Page:Zhuang Zi - translation Giles 1889.djvu/35

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Chuang Tzŭ.

CHAPTER I.

Transcendental Bliss.

Argument:—Space infinite—Time infinite—Relativity of magnitudes, physical and moral—The magnitude absolute—Usefulness as a test of value—The usefulness of the useless.

In the northern ocean there is a fish, called the Leviathan, many thousand li in size. This leviathan changes into a bird, called the Rukh, whose back is many thousand li in breadth. With a mighty effort it rises, and its wings obscure the sky like clouds.

At the equinox, this bird prepares to start for the southern ocean, the Celestial Lake. And in the Record of Marvels we read that when the rukh flies southwards, the water is smitten for a space of three thousand li around, while the bird itself mounts upon a typhoon to a height of ninety thousand li, for a flight of six months' duration.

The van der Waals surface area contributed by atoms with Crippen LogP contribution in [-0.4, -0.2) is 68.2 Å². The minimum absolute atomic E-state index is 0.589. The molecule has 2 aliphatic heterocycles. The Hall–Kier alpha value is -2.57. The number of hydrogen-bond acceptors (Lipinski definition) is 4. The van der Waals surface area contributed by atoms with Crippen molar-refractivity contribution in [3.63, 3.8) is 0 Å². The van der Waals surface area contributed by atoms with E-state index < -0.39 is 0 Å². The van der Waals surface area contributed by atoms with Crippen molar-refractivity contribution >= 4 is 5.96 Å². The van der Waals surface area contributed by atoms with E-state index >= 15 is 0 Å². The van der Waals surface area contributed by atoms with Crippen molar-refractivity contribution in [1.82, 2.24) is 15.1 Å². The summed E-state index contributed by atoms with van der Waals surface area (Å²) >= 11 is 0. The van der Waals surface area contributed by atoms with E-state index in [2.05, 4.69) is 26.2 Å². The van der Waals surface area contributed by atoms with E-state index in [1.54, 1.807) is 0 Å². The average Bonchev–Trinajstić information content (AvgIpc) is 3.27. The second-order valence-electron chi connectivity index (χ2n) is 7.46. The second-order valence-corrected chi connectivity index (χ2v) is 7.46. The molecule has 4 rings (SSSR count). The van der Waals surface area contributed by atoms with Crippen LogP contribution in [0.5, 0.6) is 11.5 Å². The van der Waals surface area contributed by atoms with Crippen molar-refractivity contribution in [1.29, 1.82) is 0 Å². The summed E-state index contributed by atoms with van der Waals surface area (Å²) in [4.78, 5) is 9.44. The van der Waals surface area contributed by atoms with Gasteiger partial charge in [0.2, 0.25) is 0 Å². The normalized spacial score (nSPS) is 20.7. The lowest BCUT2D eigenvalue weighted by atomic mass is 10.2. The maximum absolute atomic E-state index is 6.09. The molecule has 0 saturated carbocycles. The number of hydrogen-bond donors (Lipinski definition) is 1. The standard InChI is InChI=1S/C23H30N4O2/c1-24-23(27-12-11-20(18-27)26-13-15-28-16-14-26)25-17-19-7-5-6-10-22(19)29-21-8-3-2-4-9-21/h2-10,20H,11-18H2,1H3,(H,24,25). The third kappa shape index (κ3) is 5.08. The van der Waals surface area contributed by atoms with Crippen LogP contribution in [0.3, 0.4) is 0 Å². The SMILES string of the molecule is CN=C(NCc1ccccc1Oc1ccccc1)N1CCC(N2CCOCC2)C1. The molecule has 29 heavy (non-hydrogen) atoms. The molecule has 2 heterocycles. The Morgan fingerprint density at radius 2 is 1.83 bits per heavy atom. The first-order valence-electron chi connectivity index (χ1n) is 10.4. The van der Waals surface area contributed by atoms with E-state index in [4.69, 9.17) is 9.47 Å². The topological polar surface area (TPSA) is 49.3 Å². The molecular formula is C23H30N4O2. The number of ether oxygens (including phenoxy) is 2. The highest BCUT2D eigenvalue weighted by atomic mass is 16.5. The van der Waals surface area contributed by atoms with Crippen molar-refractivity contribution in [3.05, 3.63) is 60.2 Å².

Just so are the motes in a sunbeam blown aloft by God. For whether the blue of the sky is its real colour, or only the result of distance without